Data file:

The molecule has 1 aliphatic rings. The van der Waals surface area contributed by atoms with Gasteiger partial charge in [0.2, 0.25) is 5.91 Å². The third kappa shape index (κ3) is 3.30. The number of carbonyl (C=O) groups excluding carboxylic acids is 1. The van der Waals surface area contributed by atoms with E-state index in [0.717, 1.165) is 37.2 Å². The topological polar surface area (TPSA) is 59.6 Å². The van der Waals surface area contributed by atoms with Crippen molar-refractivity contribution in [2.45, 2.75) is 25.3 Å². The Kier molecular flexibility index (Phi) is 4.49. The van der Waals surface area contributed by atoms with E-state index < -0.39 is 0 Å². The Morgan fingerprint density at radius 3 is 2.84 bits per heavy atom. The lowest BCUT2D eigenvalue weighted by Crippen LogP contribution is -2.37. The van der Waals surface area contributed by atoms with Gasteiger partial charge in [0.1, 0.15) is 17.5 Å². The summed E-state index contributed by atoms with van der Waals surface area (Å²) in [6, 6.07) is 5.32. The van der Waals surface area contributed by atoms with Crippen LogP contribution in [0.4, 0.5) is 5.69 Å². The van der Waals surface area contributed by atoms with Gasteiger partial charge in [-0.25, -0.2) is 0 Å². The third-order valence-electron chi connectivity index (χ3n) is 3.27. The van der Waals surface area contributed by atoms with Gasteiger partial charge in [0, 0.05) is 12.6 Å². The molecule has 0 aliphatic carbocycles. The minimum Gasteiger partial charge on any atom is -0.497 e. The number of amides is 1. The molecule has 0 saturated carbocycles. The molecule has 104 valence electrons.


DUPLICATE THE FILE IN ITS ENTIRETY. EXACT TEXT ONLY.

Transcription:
The molecule has 1 aliphatic rings. The van der Waals surface area contributed by atoms with Gasteiger partial charge in [0.2, 0.25) is 5.91 Å². The third kappa shape index (κ3) is 3.30. The number of carbonyl (C=O) groups excluding carboxylic acids is 1. The van der Waals surface area contributed by atoms with E-state index in [0.717, 1.165) is 37.2 Å². The topological polar surface area (TPSA) is 59.6 Å². The van der Waals surface area contributed by atoms with Crippen molar-refractivity contribution in [2.45, 2.75) is 25.3 Å². The Kier molecular flexibility index (Phi) is 4.49. The van der Waals surface area contributed by atoms with E-state index < -0.39 is 0 Å². The Morgan fingerprint density at radius 3 is 2.84 bits per heavy atom. The lowest BCUT2D eigenvalue weighted by Crippen LogP contribution is -2.37. The van der Waals surface area contributed by atoms with Gasteiger partial charge in [0.1, 0.15) is 17.5 Å². The summed E-state index contributed by atoms with van der Waals surface area (Å²) in [6, 6.07) is 5.32. The van der Waals surface area contributed by atoms with Crippen LogP contribution in [0.4, 0.5) is 5.69 Å². The van der Waals surface area contributed by atoms with Gasteiger partial charge in [-0.25, -0.2) is 0 Å². The third-order valence-electron chi connectivity index (χ3n) is 3.27. The van der Waals surface area contributed by atoms with Gasteiger partial charge in [0, 0.05) is 12.6 Å². The molecule has 0 aliphatic carbocycles. The minimum Gasteiger partial charge on any atom is -0.497 e. The number of amides is 1. The molecule has 0 saturated carbocycles. The molecule has 104 valence electrons.